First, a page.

Let me give you an example of what�s showing up as positive and negative.  MICC, a foreign cell phone stock, still shows up with the highest efficiency.  PRSF, ANDE, TIE, and GPI round out the top five.  On the negative side,  DKF, WON, PQE. SGTL, and EMMS show up as great examples of negative efficiency stocks.  They have nice downtrends that look like they could continue. 

Incidentally, since I trade this strategy, I may or may not, have positions in the stocks that I mention.  However, these examples are given for educational purposes and you should do your own due diligence if you decide to trade them. 

You may have noticed that I�ve mentioned a number of these companies from month to month.  After I have mentioned them, you�ll find that the price has either gone up nicely (in the case of positive efficiency stocks) or gone down nicely (in the case of negative efficiency stocks). 

Part III: Our Four Star Inflation-Deflation Model.

I strongly believe that we are in an inflationary bear market and that our inflation rate is simply masked by government statistics. 

So far our models have been telling us, that inflation/deflation is pretty steady, with a slight inflationary bias and that�s where secular bear markets tend to start. 

So what�s our new indicator telling us about inflation?

1) The CRB Index

2) The Basic Materials Sector (XLB)

3) The London Price of Gold and

4) The Financial Sector (XLF)

Since the description of the model we�re now using is not in any of my books, I�ll continue to give it here. 

1)  The CRB Index.  I believe that the CRB index is the one we have currently that is the least manipulated by the government.  But what�s the best way to measure it?  For consistency, I use two measurements. 

    Is the CRB index higher than it was six months ago?  If it is, we are on track for inflation.

    Is the CRB index higher than it was two months ago?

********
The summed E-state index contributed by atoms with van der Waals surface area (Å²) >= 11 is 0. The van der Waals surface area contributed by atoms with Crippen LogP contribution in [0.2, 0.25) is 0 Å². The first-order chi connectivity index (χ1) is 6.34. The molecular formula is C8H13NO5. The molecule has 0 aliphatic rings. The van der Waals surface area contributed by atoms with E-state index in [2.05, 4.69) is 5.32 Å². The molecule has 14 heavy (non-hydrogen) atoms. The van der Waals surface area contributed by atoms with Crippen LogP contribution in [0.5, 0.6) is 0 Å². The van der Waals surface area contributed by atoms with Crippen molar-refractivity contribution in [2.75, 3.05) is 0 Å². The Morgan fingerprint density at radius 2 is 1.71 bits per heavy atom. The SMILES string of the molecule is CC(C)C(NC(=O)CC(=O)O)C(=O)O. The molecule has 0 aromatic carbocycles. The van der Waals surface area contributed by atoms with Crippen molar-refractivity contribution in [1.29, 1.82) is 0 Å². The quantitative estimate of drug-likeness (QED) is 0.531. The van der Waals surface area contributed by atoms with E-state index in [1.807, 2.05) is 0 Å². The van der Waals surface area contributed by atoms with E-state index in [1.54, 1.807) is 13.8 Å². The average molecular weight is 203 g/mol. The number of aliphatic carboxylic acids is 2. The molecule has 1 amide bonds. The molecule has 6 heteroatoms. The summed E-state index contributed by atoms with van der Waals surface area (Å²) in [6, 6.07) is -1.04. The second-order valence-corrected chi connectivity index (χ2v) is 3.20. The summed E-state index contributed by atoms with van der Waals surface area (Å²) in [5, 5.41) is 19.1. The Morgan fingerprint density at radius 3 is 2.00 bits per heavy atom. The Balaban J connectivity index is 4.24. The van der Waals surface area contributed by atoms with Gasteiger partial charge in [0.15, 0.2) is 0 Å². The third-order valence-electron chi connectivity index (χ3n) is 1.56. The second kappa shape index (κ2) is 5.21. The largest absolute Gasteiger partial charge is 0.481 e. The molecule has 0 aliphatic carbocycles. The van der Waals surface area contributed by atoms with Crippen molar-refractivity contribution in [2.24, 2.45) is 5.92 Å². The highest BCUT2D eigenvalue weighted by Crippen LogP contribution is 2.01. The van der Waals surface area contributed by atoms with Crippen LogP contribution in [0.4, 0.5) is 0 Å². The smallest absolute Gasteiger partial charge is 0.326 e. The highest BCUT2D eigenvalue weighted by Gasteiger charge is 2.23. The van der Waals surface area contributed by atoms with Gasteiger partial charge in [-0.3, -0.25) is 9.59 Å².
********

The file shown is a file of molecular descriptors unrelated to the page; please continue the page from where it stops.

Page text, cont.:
Now there are several ways to monitor these two indices.

     If both differences are higher, we�ll count one star for inflation. 

    If the six-month change is higher, but the two-month change is not, then we will only count � star for inflation. 

    And if both the two and six month changes are lower, then we�ll be minus one for inflation.

    However, if the six-month change is lower, while the two-month change is higher, then we�ll be minus � star for inflation.  Obviously, the two minus scores will point to deflation.

2) The Basic Materials Sector ETF (XLB).  In an inflationary environment, basic materials will definitely go up and this sector, to the best of my knowledge, is not manipulated by the government.  Thus, we will use this sector to monitor inflation and we�ll use the same measurements use for the CRB.  (1) Is the XLB higher than it was six months ago?  (2) Is the XLB higher than it was two months ago?  These two measurements give us four possible results.

    If both differences are higher, we�ll count one star for inflation. 

    If the six-month change is higher, but the two-month change is not, then we will only count � star for inflation. 

    And if both the two and six month changes are lower, then we�ll be minus one for inflation.

    However, if the six-month change is lower, while the two-month change is higher, then we�ll be minus � star for inflation.  Obviously, the two minus scores will point to deflation.

3) The London PM Gold price at the end of each month.  Although the government can manipulate Gold, I still like to look at monthly gold prices.  However, to be consistent, we�ll use the same two measurements that we�ve used for the other indices that we are monitoring.  (1) Is the price higher than it was six months ago?  (2) Is the price higher than it was two months ago?  Again, these two measurements give us four possible results.

    If both differences are higher, we�ll count one star for inflation. 

    If the six-month change is higher, but the two-month change is not, then we will only count � star for inflation. 

    And if both the two and six-month changes are lower, then we�ll be minus one for inflation.

    However, if the six-month change is lower, while the two-month change is higher, then we�ll be minus � star for inflation.  Obviously, the two minus scores will point to deflation.